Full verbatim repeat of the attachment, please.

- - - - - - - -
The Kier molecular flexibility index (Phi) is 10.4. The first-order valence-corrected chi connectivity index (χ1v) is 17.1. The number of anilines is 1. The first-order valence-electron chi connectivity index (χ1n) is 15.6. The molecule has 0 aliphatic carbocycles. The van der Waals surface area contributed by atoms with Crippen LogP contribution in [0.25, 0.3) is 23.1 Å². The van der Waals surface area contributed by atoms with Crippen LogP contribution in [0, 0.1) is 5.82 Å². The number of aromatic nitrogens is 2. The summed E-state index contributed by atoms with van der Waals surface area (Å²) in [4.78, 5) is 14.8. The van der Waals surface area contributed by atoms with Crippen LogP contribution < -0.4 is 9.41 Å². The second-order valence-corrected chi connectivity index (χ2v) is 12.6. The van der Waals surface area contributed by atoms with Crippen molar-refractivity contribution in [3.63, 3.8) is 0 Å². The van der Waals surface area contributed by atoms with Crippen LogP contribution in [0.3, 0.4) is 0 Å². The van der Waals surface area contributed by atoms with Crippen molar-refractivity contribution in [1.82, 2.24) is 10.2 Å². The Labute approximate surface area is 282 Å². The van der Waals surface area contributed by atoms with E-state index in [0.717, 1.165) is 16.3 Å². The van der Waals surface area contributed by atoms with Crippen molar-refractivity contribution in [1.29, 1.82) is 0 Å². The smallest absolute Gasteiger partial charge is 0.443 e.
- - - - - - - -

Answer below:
The Kier molecular flexibility index (Phi) is 10.4. The first-order valence-corrected chi connectivity index (χ1v) is 17.1. The number of anilines is 1. The first-order valence-electron chi connectivity index (χ1n) is 15.6. The molecule has 0 aliphatic carbocycles. The van der Waals surface area contributed by atoms with Crippen LogP contribution in [0.25, 0.3) is 23.1 Å². The van der Waals surface area contributed by atoms with Crippen LogP contribution in [0, 0.1) is 5.82 Å². The number of aromatic nitrogens is 2. The summed E-state index contributed by atoms with van der Waals surface area (Å²) in [4.78, 5) is 14.8. The van der Waals surface area contributed by atoms with Crippen LogP contribution < -0.4 is 9.41 Å². The second-order valence-corrected chi connectivity index (χ2v) is 12.6. The van der Waals surface area contributed by atoms with Crippen molar-refractivity contribution in [3.63, 3.8) is 0 Å². The van der Waals surface area contributed by atoms with Crippen LogP contribution in [0.3, 0.4) is 0 Å². The van der Waals surface area contributed by atoms with Crippen molar-refractivity contribution in [1.82, 2.24) is 10.2 Å². The Labute approximate surface area is 282 Å². The van der Waals surface area contributed by atoms with E-state index in [0.717, 1.165) is 16.3 Å². The van der Waals surface area contributed by atoms with Crippen molar-refractivity contribution in [1.29, 1.82) is 0 Å². The smallest absolute Gasteiger partial charge is 0.443 e.